• To find your Office 365 tenant ID in the Azure AD portal
    • Log in to Microsoft Azure as an administrator.
    • In the Microsoft Azure portal, click Azure Active Directory.
    • Under Manage, click Properties. The tenant ID is shown in the Directory ID box.
This script also uses the encrypted password file I mention earlier but requires an additional step to return the password to clear text which is then passed to the API. This isn’t an ideal method from a security standpoint but as the encrypted file can only be decrypted by the person who created it, anyone else running the script would not see the clear text password or be able to authenticate anyway. As mentioned in a comment section of this script, if you are not the user who created the app, your first authentication against it has to be interactive so you can grant the app permission as shown here: You can, however; also grant permissions from the Azure Portal if you have no way to interactively login with this app.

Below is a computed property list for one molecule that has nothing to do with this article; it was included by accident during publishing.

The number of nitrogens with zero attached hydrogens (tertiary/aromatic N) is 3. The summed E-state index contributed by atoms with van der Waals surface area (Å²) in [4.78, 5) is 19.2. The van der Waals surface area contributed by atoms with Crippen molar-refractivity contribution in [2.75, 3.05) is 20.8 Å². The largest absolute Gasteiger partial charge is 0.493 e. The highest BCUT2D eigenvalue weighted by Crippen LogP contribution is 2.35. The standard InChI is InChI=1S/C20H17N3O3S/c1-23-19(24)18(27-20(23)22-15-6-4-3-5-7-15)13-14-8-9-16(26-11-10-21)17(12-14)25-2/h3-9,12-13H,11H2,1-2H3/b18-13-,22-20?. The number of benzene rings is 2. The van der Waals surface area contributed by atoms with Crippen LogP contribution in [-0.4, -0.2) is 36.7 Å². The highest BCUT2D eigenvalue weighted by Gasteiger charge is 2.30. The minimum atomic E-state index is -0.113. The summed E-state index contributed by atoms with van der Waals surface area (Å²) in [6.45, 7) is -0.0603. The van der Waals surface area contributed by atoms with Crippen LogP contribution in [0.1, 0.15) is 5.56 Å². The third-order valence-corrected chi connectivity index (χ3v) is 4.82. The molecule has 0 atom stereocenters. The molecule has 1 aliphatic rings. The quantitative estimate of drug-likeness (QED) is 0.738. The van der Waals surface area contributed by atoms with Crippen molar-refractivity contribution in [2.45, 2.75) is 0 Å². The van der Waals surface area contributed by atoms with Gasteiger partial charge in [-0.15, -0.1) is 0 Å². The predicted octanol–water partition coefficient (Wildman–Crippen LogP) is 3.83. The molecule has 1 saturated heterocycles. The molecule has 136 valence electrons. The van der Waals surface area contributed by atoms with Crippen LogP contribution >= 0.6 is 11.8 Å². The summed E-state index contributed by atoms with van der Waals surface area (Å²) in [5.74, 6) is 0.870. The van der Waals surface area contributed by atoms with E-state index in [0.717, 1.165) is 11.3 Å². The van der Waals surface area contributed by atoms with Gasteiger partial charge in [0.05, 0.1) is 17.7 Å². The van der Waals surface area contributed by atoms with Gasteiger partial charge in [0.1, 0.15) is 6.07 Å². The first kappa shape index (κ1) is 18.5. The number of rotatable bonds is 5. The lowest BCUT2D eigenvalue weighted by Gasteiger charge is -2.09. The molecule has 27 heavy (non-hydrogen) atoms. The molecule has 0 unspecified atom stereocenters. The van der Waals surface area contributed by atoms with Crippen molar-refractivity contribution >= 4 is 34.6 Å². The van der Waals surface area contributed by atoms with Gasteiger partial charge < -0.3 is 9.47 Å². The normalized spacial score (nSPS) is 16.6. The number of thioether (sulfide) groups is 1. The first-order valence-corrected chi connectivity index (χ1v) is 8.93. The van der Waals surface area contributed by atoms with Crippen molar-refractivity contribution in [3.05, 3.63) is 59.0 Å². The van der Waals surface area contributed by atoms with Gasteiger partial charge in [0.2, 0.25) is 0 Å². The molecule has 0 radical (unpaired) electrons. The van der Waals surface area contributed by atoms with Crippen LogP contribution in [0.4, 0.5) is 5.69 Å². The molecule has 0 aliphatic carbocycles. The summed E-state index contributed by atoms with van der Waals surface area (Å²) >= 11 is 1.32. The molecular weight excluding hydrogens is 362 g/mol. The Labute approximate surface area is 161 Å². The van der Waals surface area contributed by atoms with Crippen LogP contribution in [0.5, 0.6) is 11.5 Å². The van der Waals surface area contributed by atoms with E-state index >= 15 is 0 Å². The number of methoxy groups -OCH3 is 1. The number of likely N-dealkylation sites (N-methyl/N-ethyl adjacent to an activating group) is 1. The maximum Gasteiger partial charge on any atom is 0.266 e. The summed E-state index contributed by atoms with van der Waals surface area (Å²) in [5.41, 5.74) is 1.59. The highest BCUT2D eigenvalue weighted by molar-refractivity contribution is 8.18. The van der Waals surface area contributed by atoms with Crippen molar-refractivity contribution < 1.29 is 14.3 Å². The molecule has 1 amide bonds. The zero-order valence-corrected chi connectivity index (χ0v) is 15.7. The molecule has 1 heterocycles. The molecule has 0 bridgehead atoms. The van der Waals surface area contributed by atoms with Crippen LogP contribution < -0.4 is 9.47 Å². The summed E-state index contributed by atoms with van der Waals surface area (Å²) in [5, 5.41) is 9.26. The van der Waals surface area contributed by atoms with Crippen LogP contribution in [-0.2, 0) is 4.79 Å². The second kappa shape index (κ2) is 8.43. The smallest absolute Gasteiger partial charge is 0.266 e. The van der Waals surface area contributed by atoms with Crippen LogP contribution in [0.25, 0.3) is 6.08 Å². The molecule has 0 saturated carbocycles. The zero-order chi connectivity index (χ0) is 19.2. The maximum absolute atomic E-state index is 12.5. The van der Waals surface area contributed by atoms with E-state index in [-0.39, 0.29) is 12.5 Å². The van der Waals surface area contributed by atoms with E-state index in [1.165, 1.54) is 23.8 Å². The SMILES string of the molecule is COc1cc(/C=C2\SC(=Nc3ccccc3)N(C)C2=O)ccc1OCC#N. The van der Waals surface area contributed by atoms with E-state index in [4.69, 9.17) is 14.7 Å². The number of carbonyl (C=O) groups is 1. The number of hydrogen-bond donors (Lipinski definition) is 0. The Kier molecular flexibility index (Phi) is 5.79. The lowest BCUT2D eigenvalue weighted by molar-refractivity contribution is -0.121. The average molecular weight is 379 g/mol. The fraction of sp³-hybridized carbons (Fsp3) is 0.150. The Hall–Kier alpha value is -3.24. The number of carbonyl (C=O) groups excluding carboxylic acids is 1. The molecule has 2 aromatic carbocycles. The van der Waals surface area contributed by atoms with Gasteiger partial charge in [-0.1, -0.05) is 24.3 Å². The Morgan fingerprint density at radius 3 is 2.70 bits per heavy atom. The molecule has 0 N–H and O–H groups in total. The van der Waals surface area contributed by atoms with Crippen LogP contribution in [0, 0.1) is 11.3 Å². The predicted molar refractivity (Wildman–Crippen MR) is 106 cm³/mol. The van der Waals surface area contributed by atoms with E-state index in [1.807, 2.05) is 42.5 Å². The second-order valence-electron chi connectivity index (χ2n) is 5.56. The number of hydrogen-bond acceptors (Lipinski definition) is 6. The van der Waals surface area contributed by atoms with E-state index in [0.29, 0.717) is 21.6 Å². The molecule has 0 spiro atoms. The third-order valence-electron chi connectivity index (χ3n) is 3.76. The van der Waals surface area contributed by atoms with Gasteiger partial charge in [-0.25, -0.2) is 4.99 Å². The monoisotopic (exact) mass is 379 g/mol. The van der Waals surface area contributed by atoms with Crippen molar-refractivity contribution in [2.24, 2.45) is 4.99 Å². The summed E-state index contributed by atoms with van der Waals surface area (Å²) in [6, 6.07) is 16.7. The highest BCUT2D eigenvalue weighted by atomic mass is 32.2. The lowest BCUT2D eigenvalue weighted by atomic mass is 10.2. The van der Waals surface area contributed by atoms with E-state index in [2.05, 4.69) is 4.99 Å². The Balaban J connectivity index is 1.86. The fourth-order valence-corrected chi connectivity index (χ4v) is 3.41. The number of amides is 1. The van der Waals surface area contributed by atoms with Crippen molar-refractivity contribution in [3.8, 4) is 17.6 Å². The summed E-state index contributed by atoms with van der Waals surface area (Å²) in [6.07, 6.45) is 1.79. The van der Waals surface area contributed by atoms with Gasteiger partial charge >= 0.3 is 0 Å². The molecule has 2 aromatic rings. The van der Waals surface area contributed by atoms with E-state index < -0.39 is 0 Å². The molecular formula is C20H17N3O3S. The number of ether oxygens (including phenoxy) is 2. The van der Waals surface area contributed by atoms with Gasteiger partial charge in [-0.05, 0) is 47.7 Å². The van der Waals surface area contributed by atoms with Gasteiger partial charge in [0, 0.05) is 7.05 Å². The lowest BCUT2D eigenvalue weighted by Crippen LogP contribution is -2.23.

• Go to Azure Active Directory -> App Registrations -> find your app -> Required Permissions -> Grant Permissions.

Other API Examples

Here are some other examples of API calls. You will find a list of all its capabilities in the API Reference with some example calls & C# code too. I hope these excerpts help you get started with connecting to & querying Power BI. I hope to expand on these scripts & actually present & analyze the data in a future post. Please comment below or come find me on Twitter or my blog if you have any scripts I’ve not covered here or a better authentication method.



Craig Porteous
PowerBI, PowerShell, SQL Azure

About Craig Porteous

Craig is a Microsoft certified BI Developer & Administrator and has worked with the Microsoft SQL stack for over 8 years. From working with cloud technologies like AWS & PowerBI to managing enterprise level Projects & deployments, Craig is passionate about developing his skills. He enjoys contributing to a personal blog to give back to the SQL community. In his spare time Craig is an avid runner View all posts by Craig Porteous